Step 2- There were a couple groups in there that make it seem like they had some potential (at least based on group size, but that doesn’t mean a lot without velocity data). That being said what I see in those groups is consistent inconsistency. There is a lot of horizontal in a bunch of them, which makes me think of 4 things- trigger control, heart beat oscillation, eye position/scope shadow/sight picture/paralax, rifle cant and mirage. If your heart beat is causing a back and forth oscillation and you can’t break a shot at the same place that interjects tremendous variability. The easiest way to solve this is with a trigger pull of 1.5lbs or less. Next is just some simple technical things. Set yourself up directly behind the rifle, adjust your paralax, make sure you have the same sight picture with equal amount of scope “shadow” around the image, use a firm rear bag and good front re/bipod so it recoils straight time the rear, and make sure you’re level. When shooting for tiny groups even at 100 scope cant can throw you off by 1/4-1/3”. Finally, if the mirage is intense all bets are off. Even at 100 yards you dont know if your actually aiming at the same point because the image is literally moving due to light distortion.

Step 3- Make sure your reloading practices are precise. Same brass (don’t mix brands), anneal your brass every firing, consistent neck tension, temp stable powders, accurate powder charges, adjust the head space on your brass for your chamber. if your using a beam scale or just a powder drop you can be off by as much as 0.4g in either direction. That takes you out of a lot of nodes.

Step 4- load development. Don’t get hung up on what groups are at 100. What matters is POI at distance, and consistent POI at distance is related to consistent MV. You don’t necessarily need a chronograph/Magnetospeed/labradar but they truly give insight into the quality of your reloading practices and where pressure velocity nodes are, and that can greatly expedite the process. I use a Magnetospeed to do my initial load development and then shoot loads at promising loads at 300+. The further the better if there’s no wind. That will tell you both how well it holds together at distance (likely due to low ES/SD) and using a ballistics calculator will let you true your velocity based on your POI. If it shoots good at distance it’ll likely shoot at 100 but the flip side to that often isn’t necessarily true.

Do that and I bet any couplets disappear.

I may try out shooting my good load (57.5) at 300 and see what I get. I don't have a Chrono yet!
 

Ryan Tockstein

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The other thing is that it looks like by what is written on your targets that your going up by like 0.4-0.6gr per charge weight. Maybe I’m reading that wrong but IMO that’s way to much. Some guys will go up by 0.3 or 0.5 but they are shooting a ladder at distance (typically 500+) not 100. I’d recommend using increments of 0.2gr. Once you are close you can shoot your tie breaker in 0.1gr increments on either side to see which is best.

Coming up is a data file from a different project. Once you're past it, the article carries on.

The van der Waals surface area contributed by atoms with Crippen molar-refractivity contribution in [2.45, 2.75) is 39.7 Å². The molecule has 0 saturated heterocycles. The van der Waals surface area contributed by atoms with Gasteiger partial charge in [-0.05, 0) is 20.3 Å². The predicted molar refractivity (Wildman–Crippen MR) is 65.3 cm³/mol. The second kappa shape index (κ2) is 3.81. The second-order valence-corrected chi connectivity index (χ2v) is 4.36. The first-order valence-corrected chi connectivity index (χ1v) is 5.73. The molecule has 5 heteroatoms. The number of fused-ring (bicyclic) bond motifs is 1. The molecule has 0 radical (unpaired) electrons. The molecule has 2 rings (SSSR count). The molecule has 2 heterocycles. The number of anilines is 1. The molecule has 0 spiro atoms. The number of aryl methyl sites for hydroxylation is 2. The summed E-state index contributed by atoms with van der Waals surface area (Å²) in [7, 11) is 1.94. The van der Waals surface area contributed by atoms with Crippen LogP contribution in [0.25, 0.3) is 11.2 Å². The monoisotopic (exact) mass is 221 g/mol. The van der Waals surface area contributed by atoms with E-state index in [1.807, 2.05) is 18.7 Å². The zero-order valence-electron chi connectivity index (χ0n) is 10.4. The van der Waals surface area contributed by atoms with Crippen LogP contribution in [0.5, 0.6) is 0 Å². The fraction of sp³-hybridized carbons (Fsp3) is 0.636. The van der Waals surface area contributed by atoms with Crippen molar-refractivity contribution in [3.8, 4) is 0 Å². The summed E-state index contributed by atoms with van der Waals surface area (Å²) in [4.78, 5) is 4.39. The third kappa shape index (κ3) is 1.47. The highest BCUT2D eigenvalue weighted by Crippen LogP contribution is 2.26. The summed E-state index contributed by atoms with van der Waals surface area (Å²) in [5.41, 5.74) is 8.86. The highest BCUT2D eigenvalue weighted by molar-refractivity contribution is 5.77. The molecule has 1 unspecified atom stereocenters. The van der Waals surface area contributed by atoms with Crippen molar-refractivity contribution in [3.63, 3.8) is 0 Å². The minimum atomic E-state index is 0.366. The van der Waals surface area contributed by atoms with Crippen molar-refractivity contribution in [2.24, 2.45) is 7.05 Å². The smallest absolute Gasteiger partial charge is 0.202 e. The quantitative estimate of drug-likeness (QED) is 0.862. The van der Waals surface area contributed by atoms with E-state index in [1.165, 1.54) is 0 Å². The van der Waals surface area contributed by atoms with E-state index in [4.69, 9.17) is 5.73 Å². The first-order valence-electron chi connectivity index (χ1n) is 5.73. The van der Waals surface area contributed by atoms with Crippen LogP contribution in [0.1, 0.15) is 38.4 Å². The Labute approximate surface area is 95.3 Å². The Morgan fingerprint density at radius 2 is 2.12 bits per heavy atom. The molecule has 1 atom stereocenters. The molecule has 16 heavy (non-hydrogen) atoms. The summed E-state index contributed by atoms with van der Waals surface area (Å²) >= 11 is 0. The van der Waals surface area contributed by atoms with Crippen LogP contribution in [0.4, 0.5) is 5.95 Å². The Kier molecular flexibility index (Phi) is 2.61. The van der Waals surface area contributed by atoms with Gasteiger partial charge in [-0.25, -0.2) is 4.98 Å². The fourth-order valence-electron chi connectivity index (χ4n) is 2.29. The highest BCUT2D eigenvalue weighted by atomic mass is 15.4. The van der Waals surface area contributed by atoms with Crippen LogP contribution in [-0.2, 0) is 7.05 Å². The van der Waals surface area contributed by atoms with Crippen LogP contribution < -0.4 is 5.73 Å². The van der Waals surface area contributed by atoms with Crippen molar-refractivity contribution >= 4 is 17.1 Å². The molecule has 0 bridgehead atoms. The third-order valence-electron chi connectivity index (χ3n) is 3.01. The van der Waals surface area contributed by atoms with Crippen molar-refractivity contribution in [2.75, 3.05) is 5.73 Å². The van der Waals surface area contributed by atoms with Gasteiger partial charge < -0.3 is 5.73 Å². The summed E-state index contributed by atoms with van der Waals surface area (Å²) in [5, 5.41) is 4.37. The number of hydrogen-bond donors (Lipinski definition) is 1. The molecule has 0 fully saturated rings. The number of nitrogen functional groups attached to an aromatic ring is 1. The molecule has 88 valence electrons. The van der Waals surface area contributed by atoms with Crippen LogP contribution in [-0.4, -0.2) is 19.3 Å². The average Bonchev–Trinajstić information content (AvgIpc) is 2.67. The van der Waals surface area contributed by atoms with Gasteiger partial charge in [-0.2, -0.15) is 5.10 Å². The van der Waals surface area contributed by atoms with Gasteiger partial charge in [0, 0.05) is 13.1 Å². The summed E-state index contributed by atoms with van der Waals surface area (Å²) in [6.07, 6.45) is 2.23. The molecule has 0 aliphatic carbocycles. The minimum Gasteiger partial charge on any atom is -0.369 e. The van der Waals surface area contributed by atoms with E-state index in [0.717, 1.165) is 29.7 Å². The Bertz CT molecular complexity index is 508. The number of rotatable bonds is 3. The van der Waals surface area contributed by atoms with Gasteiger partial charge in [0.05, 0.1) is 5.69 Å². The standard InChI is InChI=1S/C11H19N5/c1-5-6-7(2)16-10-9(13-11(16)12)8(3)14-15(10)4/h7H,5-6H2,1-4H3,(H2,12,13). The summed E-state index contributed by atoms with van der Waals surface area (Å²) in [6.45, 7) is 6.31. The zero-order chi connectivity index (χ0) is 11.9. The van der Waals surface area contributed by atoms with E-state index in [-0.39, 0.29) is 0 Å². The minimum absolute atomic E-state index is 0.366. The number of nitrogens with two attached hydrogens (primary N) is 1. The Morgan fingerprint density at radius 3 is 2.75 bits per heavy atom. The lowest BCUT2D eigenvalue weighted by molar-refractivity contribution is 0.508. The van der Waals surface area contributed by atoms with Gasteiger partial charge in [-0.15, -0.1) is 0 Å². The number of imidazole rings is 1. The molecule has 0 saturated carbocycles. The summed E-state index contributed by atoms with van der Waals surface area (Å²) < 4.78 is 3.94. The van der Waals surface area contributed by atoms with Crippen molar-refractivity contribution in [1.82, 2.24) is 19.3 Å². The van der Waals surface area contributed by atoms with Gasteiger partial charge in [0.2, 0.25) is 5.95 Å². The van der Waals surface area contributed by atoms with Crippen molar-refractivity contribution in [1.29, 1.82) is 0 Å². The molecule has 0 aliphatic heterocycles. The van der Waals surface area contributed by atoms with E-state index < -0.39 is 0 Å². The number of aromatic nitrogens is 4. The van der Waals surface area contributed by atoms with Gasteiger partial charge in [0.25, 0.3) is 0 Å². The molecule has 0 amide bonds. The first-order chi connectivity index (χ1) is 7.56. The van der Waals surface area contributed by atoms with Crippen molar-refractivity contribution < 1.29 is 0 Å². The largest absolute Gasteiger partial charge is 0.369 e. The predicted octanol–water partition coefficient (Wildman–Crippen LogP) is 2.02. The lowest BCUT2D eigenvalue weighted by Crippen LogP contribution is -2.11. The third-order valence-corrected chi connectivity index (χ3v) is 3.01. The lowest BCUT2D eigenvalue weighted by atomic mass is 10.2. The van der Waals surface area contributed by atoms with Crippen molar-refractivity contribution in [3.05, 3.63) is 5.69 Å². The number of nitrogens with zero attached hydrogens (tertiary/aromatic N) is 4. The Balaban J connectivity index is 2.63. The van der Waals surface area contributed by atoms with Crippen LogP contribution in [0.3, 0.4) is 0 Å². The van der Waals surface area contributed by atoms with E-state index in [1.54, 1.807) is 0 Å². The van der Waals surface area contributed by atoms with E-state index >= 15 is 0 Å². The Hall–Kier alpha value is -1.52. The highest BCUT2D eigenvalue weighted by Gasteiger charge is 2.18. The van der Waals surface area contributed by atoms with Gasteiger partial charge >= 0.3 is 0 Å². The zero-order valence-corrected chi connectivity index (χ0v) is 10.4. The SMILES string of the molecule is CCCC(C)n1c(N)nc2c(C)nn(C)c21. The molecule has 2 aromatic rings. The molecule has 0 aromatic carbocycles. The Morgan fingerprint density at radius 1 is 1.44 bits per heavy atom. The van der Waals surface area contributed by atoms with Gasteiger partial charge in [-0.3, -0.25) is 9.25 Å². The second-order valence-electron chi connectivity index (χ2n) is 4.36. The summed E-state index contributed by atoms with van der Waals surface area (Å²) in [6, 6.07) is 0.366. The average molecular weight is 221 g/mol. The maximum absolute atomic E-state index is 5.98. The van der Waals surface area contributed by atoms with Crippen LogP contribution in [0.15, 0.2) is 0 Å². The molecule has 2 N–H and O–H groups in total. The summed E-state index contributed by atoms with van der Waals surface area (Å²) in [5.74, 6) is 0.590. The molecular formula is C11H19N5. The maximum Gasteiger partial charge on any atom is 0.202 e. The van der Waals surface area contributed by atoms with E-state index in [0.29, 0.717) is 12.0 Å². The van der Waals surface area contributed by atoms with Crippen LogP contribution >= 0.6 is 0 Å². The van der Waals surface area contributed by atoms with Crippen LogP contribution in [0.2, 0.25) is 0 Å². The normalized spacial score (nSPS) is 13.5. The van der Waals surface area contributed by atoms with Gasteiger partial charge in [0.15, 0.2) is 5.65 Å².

My understanding in load development is that you start about 10% low of the max charge (in this case 62 gr max) and increase charges by 1% of max, which would be 0.6gr. is this wrong??
 

Ryan Tockstein

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1st off, at 63 grains you are 1 grain over max load according to Hodgdon and 6 grains over Sierra's data with their bullet. The load is out of tune. Normally increasing the powder or seating the bullet deeper in the case would probably straighten it out, but in this case you're already pushing the pressure limit. BACK OFF the powder charge to start with and re-tune the entire load from the beginning!

I have been working off of Lee's manual and hodgdon data, which show 62gr max. Just recently, I noticed that Sierra's Max was much lower than the other two. I just started working up around the max to see if it develops pressure signs and how the loads shoot. Even at 63.0gr, which is 1.0 over my max, the only sign is slightly more flattened primers, but nothing close to many pictures I've seen of flattened primers as examples of when to back off.

I definitely started at the bottom end of 56gr, and 57.5 is the best I saw, then just under 60, and 63 seems decent so far.
 

Ryan Tockstein

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Messages
75
Location
Sandy, UT
Everyone is giving you multiple items to consider but YOU already know you have issue with cheek weld as you stated in your SECOND post. Trying to hold your head up while shooting groups is not very effective.

1st- Eliminate the cheek weld issue and then go from there. I mentioned this in my prior post. This will probably correct your issue.
2nd- if you are way over max load like @Rflshootr mentioned then back off. After both of those are fixed then try the rest of the suggested items. I would say cheek weld at this point is your biggest issue.

I know! There's lots of suggestions here. I had planned to get lower scope rings or a Velcro cheek weld to see if it helps. I'm pretty sure it would at least a bit!
 

orch

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Jul 27, 2011
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manitoba, canada
I would Check cheek weld and parallax as already mentioned,
If that is all in order, the one thing my shooting buddies and I have found with groups that consistently show two distinct poi is changing primers... not sure why but it seems to work in some rifles...

Orch
 

Ryan Tockstein

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Joined
Apr 28, 2019
Messages
75
Location
Sandy, UT
I would Check cheek weld and parallax as already mentioned,
If that is all in order, the one thing my shooting buddies and I have found with groups that consistently show two distinct poi is changing primers... not sure why but it seems to work in some rifles...

Orch

I'm not sure what people mean by checking parallax. I use a vortex viper HST scope oh, so my parallax is always adjusted to the distance I'm shooting. All I know about parallax is that I need to have my eye close enough to the scope to eliminate any shadow around the edges and make sure that my crosshairs don't shift when I move my head. I do always try to make sure that my eye is centered in the scope and in the same spot when I shoot.

The primer part is interesting... I actually initially developed these loads with CCI 200 primers and then recently switched to the Federal gm210m timers because they were out of the others at my store. I was getting those same groups with the CCI 200 primers as I am with the federal primers. I wish it were that simple for this case!